Dunlap & Lakes, P.C. can help you locate and determine the coverage on your case if you have been hit by an uninsured motorist in Georgia.

Should I Give a Recorded Statement About My Car Accident to the Insurance Company?

Whether you should give a recorded statement in your car accident case depends on the company involved. If you are considering making a statement to the at-fault driver’s insurance company, this is normally not advisable. However, if you have already given such a statement, it is not fatal to your case.

However, if you are filing a claim for uninsured or underinsured motorist coverage, you will likely need to cooperate and give a recorded statement. The reason is most underinsured motorist policies contain contractual provisions requiring you to cooperate with the investigation of the claim. Failure to cooperate by giving a recorded statement could constitute a breach of contract and void coverage for the claim. Examples of instances where you must cooperate include:

► You are making an uninsured/underinsured motorist claim on your own policy
► You are making an uninsured/underinsured motorist claim on a resident relative’s policy in your household
► You are making an uninsured/underinsured motorist claim when you were riding as a passenger in someone’s vehicle

What If I Had a Pre-Existing Condition Before Getting Hurt in a Car Accident?

In Georgia, it is irrelevant if you had a pre-existing condition, so long as that pre-existing injury was aggravated in the car accident. In other words, if the pre-existing injury was made worse by the trauma you suffered in the car accident, then you can still make a claim with the insurance company.

How Long Does it Take to Get the Check After I Settle My Car Accident Case?

You can expect a relatively short wait between finalizing your settlement and receiving your payment. Usually it takes one to two weeks once a settlement agreement is reached. If litigation has taken place, it may take longer due to the presence of busy defense lawyers who draft the release paperwork.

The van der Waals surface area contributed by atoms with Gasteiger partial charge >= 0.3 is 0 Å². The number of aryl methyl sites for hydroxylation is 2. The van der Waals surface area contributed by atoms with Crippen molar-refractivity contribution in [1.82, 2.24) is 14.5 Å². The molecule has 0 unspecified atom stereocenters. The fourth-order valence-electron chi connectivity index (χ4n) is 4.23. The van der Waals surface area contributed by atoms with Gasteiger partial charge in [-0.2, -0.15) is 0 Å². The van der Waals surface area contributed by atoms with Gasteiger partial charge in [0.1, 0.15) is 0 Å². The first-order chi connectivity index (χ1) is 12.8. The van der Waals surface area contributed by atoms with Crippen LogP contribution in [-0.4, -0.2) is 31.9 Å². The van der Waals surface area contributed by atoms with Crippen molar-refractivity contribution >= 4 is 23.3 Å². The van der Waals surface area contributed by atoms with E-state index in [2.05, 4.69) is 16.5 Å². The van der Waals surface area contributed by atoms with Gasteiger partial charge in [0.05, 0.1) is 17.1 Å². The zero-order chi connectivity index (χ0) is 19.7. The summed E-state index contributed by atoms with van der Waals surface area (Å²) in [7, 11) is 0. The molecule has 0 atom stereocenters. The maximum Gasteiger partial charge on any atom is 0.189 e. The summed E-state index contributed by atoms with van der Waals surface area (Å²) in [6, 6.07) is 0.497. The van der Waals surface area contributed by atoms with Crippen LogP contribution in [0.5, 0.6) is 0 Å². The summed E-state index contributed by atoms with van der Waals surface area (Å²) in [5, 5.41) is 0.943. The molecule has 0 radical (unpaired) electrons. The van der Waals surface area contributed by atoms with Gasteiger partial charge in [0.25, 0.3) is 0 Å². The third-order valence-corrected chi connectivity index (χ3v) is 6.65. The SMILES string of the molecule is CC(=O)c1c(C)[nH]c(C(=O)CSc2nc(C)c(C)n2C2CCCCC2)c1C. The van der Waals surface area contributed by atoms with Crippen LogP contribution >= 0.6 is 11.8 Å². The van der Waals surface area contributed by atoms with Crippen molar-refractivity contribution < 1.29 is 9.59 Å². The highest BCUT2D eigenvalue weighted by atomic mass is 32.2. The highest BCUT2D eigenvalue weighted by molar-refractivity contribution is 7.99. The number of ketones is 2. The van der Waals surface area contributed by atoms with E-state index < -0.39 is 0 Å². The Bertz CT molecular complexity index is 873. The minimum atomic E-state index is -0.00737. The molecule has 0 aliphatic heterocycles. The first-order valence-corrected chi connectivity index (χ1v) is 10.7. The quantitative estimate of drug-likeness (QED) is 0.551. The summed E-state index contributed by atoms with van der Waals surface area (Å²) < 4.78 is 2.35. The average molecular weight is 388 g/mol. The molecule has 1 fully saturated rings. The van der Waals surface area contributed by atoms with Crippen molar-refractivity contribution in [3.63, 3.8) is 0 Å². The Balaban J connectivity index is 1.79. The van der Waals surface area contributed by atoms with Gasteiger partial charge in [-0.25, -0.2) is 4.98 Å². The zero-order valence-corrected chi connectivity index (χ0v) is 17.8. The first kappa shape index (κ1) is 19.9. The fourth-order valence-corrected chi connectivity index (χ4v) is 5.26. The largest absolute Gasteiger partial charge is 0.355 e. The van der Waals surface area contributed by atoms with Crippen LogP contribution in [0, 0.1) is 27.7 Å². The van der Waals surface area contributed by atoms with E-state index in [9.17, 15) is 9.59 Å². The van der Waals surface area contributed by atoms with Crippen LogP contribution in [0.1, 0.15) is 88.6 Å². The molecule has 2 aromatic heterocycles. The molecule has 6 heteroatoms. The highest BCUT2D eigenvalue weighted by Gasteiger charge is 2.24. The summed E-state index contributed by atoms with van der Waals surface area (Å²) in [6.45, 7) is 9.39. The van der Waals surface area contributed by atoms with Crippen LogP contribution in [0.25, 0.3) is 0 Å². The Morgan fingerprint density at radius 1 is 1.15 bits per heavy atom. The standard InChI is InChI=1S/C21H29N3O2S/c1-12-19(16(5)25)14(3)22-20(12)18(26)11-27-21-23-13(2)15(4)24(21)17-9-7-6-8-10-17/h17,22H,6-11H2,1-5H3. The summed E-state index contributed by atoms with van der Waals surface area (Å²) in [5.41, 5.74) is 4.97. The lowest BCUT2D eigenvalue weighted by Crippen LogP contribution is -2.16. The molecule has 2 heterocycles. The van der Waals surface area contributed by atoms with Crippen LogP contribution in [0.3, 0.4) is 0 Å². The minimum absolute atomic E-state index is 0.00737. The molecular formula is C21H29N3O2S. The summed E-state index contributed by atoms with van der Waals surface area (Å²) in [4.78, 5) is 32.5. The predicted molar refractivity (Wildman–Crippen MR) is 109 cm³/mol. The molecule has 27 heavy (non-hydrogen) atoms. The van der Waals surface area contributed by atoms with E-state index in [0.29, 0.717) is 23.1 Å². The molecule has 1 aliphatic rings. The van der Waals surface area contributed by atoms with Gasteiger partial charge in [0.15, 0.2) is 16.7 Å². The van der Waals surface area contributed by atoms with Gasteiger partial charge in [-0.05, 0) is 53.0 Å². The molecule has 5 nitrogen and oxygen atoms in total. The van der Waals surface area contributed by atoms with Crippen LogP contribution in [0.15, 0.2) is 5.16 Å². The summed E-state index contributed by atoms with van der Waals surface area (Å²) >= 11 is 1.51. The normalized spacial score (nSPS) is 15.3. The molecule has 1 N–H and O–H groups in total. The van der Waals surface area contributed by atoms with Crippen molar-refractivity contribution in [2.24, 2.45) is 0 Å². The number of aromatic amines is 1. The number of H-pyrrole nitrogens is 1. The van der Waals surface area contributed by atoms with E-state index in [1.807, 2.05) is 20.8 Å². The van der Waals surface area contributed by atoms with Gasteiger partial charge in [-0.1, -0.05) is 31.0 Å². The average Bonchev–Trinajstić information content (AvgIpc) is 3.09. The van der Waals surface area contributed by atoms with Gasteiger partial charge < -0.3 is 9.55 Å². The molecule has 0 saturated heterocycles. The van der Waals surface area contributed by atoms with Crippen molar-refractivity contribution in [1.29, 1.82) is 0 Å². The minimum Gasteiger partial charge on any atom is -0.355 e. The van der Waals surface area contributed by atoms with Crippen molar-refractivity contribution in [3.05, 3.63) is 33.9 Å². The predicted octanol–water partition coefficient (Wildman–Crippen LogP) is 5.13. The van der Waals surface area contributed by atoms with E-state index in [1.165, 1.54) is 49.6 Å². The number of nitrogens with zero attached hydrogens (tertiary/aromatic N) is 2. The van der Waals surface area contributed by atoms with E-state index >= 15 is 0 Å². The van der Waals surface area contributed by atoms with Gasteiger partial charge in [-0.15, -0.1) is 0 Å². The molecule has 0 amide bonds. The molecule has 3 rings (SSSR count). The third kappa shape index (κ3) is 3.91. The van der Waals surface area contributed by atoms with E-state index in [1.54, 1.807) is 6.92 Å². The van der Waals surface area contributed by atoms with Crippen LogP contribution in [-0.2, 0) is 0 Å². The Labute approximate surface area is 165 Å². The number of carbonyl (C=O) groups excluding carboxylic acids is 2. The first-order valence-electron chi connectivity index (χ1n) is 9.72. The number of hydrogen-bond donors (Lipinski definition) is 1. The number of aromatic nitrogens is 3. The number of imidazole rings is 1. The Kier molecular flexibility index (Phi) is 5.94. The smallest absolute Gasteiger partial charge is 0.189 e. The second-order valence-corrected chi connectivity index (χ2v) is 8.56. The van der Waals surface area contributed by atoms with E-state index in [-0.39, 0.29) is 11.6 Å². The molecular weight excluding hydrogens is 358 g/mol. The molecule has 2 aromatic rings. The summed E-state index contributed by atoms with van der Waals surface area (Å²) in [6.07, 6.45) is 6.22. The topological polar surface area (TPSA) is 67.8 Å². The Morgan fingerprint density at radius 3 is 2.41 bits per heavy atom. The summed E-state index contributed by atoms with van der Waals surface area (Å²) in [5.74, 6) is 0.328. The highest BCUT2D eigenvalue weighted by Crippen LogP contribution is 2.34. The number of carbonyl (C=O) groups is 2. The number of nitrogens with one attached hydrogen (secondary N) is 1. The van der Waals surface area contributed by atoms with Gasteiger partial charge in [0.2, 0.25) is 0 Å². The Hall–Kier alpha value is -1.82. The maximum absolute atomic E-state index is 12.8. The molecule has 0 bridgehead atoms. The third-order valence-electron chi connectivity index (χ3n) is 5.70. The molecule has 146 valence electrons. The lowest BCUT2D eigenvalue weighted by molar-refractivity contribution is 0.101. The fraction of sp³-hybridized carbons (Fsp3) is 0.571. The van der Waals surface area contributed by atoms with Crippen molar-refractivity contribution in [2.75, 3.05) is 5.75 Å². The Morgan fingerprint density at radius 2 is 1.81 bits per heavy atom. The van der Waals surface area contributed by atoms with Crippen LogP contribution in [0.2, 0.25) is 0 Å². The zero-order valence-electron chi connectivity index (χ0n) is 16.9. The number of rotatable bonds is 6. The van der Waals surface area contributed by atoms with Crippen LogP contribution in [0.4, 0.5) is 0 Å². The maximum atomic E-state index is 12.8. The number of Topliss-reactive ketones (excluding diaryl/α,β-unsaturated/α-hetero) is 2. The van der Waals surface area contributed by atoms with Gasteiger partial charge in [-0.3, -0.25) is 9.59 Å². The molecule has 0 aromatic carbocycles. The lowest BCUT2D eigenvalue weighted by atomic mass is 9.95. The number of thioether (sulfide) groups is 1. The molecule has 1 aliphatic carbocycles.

Most insurance companies aim to efficiently close their case files, so they typically send the checks out promptly. The exact timing. may depend on whether the insurer chooses to wait until they receive your signed release before sending the check.

Once we receive the check, we will prepare a settlement statement, so you can see an itemized breakdown of your settlement. This document will detail the total amount of money received and subtract expenses such as the attorney’s fee, court costs, payment of any liens or medical bills, and any other necessary deductions. After reviewing and signing the settlement statement, we will issue a check to you for the remaining amount.

Who Pays My Medical Bills While My Car Accident Case is Pending?

Initially, you will be responsible for initially covering these expenses. Sometimes, your automobile insurance for your vehicle will have medical payments coverage that may cover your bills. If you have health insurance, that will also cover your medical bills. If you have no medical payments coverage and no health insurance, sometimes a letter of protection can be used with a medical provider to treat you up front in consideration for a promise to be paid from the settlement funds. At the end of the case, you will receive a lump sum settlement for your case. It is not a pay as you go situation like with health or disability insurance.